- We managed 3.3L/100km!
- Improved ride and handling
- Sophisticated safety tech
- That tech has resulted in a staggering price rise
- Lacks armrest, closed storage
The latest Toyota Yaris is a better city car than ever, with the hybrid powertrain delivering incredibly low fuel use in the real world. But with so much new tech, it’s now far more expensive.
Why is the new Toyota Yaris Hybrid priced so highly? Simply, Toyota bosses say, because that’s what it costs to bring a car this sophisticated to market in 2020. At least they’re honest, and they’re also not wrong. Complying with the requirements for a five-star ANCAP rating, which is no longer a measure only of crashworthiness but of how much crash-avoidance tech is on board, is now a very expensive game. The new Yaris starts at $22,130 before on-road costs for an entry-level petrol, heading up to $32,100 for the top-shelf ZR Hybrid.
Five-star safety ratings are critical if you want to sell cars to fleets, and they’re important to many buyers too – especially the ones who are about to put their teen behind the wheel alone for the first time.
But a five-star safety rating is now hugely onerous. In 2020, for the new Toyota Yaris to score five stars in Australia from ANCAP, it needed to include not only autonomous emergency braking that detects cars, pedestrians, and cyclists, but braking intervention when crossing oncoming traffic – plus a lane keeping aid, and a new type of airbag that sits between the seats, preventing head clashes.
If you’d missed the revolution in crash safety ratings, which now heavily favour on-board sensors and software, you’re not alone. Nor are we suggesting that it’s a bad thing: instead, ANCAP and their European counterparts, Euro NCAP, are driving the biggest step-change in automotive safety since seat belts.
It’s a vexed problem: ANCAP’s requirements are undoubtedly creating safer cars for first drivers, while simultaneously pricing first car buyers out of new small cars. Expect to see much more of this in future: the new Toyota Yaris is just the tip of the iceberg.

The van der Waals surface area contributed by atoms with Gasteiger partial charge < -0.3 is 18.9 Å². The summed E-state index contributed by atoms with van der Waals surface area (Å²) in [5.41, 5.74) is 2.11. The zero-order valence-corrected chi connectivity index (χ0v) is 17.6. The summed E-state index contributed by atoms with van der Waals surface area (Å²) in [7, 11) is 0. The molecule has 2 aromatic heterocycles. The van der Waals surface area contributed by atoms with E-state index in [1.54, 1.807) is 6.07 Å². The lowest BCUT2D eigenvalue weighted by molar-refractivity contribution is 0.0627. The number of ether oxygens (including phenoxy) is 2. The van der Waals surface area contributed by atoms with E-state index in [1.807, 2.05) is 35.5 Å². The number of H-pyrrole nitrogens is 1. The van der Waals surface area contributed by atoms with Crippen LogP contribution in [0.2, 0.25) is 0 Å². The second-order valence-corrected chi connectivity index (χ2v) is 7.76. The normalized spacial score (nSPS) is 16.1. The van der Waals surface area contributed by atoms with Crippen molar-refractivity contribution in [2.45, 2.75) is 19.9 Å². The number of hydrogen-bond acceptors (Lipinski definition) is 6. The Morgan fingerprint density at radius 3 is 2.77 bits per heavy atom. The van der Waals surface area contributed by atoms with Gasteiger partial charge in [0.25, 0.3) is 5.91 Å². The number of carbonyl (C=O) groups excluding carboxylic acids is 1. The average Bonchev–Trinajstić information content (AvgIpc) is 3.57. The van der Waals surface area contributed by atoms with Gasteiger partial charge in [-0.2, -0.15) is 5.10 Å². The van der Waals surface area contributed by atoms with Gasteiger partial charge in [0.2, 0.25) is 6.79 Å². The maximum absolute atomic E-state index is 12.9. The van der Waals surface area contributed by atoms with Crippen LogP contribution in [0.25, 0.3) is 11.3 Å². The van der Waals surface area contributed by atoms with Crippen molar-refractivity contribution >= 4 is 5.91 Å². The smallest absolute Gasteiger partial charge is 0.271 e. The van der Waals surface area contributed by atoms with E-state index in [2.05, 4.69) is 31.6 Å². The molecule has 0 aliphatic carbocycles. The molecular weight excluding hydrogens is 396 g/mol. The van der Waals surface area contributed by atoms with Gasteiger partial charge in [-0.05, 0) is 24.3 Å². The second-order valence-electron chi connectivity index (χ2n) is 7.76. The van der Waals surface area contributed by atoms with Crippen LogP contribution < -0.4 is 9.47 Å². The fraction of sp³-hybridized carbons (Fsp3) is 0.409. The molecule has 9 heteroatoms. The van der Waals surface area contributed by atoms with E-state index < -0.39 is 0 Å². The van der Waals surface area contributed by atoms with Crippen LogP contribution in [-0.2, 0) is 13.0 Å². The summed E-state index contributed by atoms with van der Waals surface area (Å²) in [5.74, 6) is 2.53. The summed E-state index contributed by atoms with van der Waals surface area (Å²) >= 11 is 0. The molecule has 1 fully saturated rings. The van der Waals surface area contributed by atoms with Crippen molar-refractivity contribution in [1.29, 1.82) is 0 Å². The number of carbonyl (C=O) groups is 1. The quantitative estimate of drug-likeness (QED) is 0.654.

The cost increases behind the scenes are made very plain by the pricing of the new 2021 Toyota Yaris, which sees a near 50 per cent increase in the cost of some variants. We have no doubt that Toyota would have preferred not to do this, as they have made clear, time and again, that market share is the name of the game.
For the launch of the 2021 Yaris in Australia, we drove two variants: a mid-spec SX petrol ($27,020), and the highest-spec ZR hybrid ($32,100). Like all Yaris variants, they received all the safety tech as standard. But they disguise the fact that the cheapest Yaris Ascent model (petrol only, from $22,130) still looks very much like a base model despite the price, wearing plastic hubcaps and sporting a plastic steering wheel and shifter.
This is no premium small hatch: while the driving dynamics are a vast improvement over the previous, forgettable Yaris, thanks to a move to Toyota’s modular TNGA platform, the 2021 Yaris is still, first and foremost, a mainstream city car, more comfortable in town than driven to the ragged edge on a country road. That said, the forthcoming Yaris GR performance hatch, which shares some components with the regular car, will fulfil that brief. But at what price?
The cost of the ZR Hybrid sits alongside peppy hot hatches like the Volkswagen Polo GTI and Ford Fiesta ST. To be fair, the VW and Ford didn’t have to comply with 2020 five-star rules – in future, their prices may escalate dramatically, too. But in the here and now, we simply don’t see comparative value for money in the new Yaris.
And that’s a shame, because under the skin, this new Yaris is a tremendous achievement. The hybrid powertrain is a triumph of real-world efficiency, the ride and handling are improved, and it is a funky, well-styled thing with a pleasant interior.
Even the petrol-only Yaris, which thrums along with a cheerful three-cylinder naturally aspirated petrol engine making 88kW / 145Nm, moves off with pep and achieves good real-world economy of 5.5L/100km in our hands.
But the same engine is transformed if you tick the $2,000 Hybrid option, only available on the SX and ZR grades. The combined power output is listed as 85kW, but this disguises the fact that the Yaris Hybrid has much more low-end torque thanks to the assistance of the electric motor and small battery. That makes the Hybrid easier to drive, and zippy in town – but it pays huge dividends in the fuel use stakes.